was waiting for (his guest). At last came his children, 
saying: "Oh, see! here is a visitor!" he was told. So 
thereupon in where they were came the visitor. And 
then he sat down. 

"What shall we feed the visitor?" he said to his wife. 

"Now, what do you have?" he was told by his wife. 

So he began filing his knife. 

Then a smile was on the face of their visitor. 

Then finally (Nanabushu) hung up the kettle. So when 
he had unfastened his wife s shoulder-straps, he uncovered 
his wife at the back ; then he sliced her down the back 
with a knife. Naturally, "Ouch!" he was told. 

There was a smile on the face of his visitor. "Pray, 
let me, Nanabushu !" he was told (by the visitor). Now, 
therefore, when (Nanabushu) was asked for the knife, this 
he was told: "Do, Nanabushu!" he was told. "Please let 
me, Nanabushu !" he was told. 

When (Nanabushu) gave him the knife, then was his wife 
sliced down the back, and so not a whit did she wince.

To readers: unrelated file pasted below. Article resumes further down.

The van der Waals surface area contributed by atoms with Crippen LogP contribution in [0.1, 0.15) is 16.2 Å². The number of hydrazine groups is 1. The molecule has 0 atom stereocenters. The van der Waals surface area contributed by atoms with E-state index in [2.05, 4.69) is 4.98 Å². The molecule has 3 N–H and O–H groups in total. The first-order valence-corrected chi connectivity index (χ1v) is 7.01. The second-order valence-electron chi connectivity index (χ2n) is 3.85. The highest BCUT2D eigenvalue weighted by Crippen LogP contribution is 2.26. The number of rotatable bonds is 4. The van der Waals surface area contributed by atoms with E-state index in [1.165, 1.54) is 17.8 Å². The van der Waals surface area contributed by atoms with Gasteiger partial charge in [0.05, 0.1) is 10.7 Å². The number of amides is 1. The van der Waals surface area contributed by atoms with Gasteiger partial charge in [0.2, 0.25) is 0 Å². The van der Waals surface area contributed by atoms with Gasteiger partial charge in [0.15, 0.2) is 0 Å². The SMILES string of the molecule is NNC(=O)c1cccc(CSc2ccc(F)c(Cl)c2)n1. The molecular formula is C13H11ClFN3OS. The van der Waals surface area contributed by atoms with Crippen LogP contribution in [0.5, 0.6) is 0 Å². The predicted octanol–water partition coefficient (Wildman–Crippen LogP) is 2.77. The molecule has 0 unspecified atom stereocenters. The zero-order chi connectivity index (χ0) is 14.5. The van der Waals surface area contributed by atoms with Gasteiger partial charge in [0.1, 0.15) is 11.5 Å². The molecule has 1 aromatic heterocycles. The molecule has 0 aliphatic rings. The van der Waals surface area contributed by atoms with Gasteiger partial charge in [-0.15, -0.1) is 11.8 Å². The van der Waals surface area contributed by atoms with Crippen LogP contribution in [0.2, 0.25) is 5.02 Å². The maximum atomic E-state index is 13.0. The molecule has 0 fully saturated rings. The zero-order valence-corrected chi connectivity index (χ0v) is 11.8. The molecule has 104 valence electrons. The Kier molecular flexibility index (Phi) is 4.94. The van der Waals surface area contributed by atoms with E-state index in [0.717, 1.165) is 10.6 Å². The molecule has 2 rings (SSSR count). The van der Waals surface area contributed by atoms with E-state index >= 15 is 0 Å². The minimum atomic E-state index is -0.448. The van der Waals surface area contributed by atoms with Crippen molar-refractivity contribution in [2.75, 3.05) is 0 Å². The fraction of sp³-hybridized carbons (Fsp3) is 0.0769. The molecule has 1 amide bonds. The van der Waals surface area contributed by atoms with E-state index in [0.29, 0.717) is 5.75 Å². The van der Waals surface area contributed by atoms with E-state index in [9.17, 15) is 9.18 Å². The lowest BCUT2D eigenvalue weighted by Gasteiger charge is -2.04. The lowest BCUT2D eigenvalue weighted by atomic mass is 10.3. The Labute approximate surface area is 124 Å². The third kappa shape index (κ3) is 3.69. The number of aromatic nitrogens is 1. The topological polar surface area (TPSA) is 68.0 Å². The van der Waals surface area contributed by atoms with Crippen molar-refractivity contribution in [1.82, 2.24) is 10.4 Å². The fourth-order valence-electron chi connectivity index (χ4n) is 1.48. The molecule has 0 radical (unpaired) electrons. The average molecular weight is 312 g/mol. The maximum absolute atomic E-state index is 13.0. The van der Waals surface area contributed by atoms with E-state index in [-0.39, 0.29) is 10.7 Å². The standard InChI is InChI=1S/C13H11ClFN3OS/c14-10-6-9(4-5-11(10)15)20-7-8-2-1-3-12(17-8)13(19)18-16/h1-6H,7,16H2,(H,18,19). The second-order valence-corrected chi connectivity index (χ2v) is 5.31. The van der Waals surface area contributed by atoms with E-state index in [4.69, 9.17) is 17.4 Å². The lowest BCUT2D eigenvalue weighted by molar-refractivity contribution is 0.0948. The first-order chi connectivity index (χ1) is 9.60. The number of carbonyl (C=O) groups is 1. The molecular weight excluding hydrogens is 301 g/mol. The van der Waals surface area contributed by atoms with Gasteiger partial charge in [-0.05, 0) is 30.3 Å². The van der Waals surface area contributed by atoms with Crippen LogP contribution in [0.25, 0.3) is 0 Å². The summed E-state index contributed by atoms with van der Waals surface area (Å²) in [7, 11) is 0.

What was cut from her was her fat. When the fat was 
cut from her, "Now, Nanabushu, therefore now do you 



304 

mli /u ajitclba/kwan," udigon. Ajro da pinaminit 4 8 i /u a ka- 
l kanja ajisinagwanaminit ri ma pi kwananing Ini /u wlwan. 
Cigwa pasigwlwan, "Mrr u , Nanabucu, ta i ciwlsiniwag kinlt- 
canisag," udigowan. Mlsa gaga t a pana misa 7 ka/a-ni- 
5 madcanit !ni x piwitamiwan. 
Mlsa 7 cigwa wlsiniwat. 

35. NANABUSHU AND THE WOODPECKER^ 

Cigwa pa kadawag a pidci, mlsa 7 acimadcat Nanabucu. 

Cigwa, mlnawa udiciwa. Mlsa 7 mlnawa acinawat anicinaba 8 , 

nlciwa 8 unldcanisini. Kawln kago wabandamawasm ; wa- 

10 kwagan I i 8 i /u andanit. " Wagutugwanigic madciwagwan ! w 

inandam. 

"Cigwa, amndacna i u klga*a-siwank I a 8 a /u kiplwitaminan?" 
Mlsa 7 kaga t cigwa ujl tawan Ini /u ininiwan ; wawaci 5 wan 
uka tigwaning, udicicimani Ini /u miskosanamanan ; mlnawa 
15 udontcibitonini plwabi k a pidci kacibotani. 

Amc, unisitawinan ayawaninig, mlnangwana 4 8 i /u ijictci- 

gawat lni /u o kunasanwm 3 cagunanit i i ma ucangwananing 

anlc magwagu klnamadabinit. A l pl ka kici u nit, panimagu